Single-use plastics. The law is changing.
So far in England, the Government has already banned single-use plastic straws*, cotton buds and stirrers. From 1st October 2023, (subject to Parliamentary approval) new laws on single-use plastics come into force. From this date the following single-use items will be also be banned in England.
- Plastic cutlery
- Plastic plates, trays, bowls*
- Plastic balloon sticks
- Certain types of single-use expanded and extruded polystyrene cups and food containers*
This is your chance to think differently and shift from single-use to #reuse.
Read on to find out more about the PlasticFreeGM campaign. Make sure to sign the pledge to commit your support and take a look at our factsheets below for lots of advice on sustainable alternatives to single-use items.
PlasticFreeGM asks businesses, organisations and individuals to pledge to take action to reduce avoidable single-use plastics across Greater Manchester. By making better choices about the products we use, the way we work, and the way we live our lives, we can all make a positive change to our city-region.
Sign the pledge and commit to taking action to reduce avoidable single-use plastics across Greater Manchester. Thank you!
Sign the pledge…
Together, we can make a change.
Sign the pledge and help us to make Greater Manchester one of the greenest city regions in Europe.
The GMCA worked alongside a number of individuals and organisations to bring you the PlasticFreeGM campaign. Those involved with this campaign researched, reviewed, discussed and considered the products, behaviours, systems, and choices available (and those that we recognise are currently lacking) in reducing single-use plastics, and in more generally shifting towards a more sustainable future. If you feel that any of the advice we are offering needs to change or can provide any key pieces of knowledge, please get in touch.
Make a change
It is estimated that 50% of plastic products currently made are disposable i.e. to be used once and then thrown away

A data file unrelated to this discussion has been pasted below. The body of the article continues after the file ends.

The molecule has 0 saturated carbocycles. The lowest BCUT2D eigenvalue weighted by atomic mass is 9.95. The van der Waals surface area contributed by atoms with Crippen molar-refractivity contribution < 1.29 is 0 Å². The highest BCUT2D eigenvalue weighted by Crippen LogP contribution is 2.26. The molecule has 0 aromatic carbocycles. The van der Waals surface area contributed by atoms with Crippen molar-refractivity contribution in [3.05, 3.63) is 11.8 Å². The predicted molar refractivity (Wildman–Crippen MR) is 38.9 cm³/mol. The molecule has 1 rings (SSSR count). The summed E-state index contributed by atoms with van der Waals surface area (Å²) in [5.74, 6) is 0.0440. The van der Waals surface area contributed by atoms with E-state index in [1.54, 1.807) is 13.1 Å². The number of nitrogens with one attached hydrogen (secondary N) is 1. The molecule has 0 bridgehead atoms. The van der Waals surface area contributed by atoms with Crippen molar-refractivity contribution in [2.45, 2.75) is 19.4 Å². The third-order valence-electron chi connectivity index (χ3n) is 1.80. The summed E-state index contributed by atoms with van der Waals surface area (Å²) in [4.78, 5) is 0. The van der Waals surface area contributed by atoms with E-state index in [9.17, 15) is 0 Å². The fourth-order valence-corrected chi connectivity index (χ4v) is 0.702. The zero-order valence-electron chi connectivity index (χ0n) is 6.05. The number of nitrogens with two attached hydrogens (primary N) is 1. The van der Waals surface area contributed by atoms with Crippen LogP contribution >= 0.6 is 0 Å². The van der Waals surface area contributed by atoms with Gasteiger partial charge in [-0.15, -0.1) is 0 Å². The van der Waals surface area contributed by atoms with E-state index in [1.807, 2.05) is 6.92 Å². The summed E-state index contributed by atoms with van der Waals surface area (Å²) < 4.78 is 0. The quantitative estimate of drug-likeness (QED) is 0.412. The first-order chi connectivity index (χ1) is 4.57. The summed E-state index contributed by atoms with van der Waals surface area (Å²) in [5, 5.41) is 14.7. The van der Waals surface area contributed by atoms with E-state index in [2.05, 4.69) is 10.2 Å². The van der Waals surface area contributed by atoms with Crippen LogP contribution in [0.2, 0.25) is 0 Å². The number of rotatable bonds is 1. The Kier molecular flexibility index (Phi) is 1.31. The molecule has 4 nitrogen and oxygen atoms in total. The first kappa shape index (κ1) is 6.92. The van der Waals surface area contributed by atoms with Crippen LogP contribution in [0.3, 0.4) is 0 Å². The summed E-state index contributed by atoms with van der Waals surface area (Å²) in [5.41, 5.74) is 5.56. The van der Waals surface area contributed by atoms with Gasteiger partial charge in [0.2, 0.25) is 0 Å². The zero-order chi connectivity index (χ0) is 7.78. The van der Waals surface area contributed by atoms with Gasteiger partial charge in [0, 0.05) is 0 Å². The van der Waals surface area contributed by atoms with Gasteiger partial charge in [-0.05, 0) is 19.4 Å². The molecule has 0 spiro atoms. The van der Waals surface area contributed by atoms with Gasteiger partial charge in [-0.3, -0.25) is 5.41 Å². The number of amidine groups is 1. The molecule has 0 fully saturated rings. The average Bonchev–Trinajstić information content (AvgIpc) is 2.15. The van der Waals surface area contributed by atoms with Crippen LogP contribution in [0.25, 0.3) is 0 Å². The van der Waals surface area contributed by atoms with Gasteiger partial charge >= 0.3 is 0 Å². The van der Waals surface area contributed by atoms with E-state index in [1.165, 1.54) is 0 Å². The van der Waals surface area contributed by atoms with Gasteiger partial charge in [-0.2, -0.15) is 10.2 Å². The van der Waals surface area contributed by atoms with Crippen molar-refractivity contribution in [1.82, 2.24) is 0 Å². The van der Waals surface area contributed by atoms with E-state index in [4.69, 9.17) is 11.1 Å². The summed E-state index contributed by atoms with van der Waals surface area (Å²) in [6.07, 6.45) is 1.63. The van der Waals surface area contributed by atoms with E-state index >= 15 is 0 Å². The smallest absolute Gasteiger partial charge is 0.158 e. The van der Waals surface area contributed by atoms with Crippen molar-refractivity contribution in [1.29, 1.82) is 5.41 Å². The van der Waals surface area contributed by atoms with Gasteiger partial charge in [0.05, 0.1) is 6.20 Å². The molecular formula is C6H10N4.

Reducing the amount of avoidable single-use plastic we use can have a huge impact on our environment. With only 9% of the world’s plastic waste being recycled, and plastic items typically taking around 400 years to degrade (some releasing toxic chemicals in the process) we need to take action now.
Making the right choices
It’s not always easy to make the most sustainable choice, and any choice we make has an impact on our planet. #PlasticFreeGM aims to talk openly about the difficulties and pitfalls of trying to make sustainable choices, offering practical advice and support to businesses and organisations struggling to work out what steps to take for the best.
What is the best option?
Our aim is to eradicate the use of avoidable single-use plastics and we need your help to do it. So if you run a café, take away, restaurant, or bar, take a look at the best options in order of positive impact….
- Reduce your use – Creating no waste at all is always the best option. Say no to items like straws and stirrers and simply do without, and only offer to people that need them., e.g. someone with a physical disability who might struggle to pick up their drink and require a drinking straw.
- Go reusable wherever possible – As a general rule, moving from disposable to reusable is more sustainable. Choose reusable crockery, cutlery, and cups, and avoid creating rubbish or recycling in the first place.
- Choose items that can be easily recycled – If you really can’t do without a disposable option, choose items that are easily and widely recycled and make sure you have a dedicated recycling service in place. As a business we advise that you always talk to your waste management company to make sure the alternative items you choose can be properly recycled or composted. In Greater Manchester, residents cannot put compostable items in their food and garden bin at home.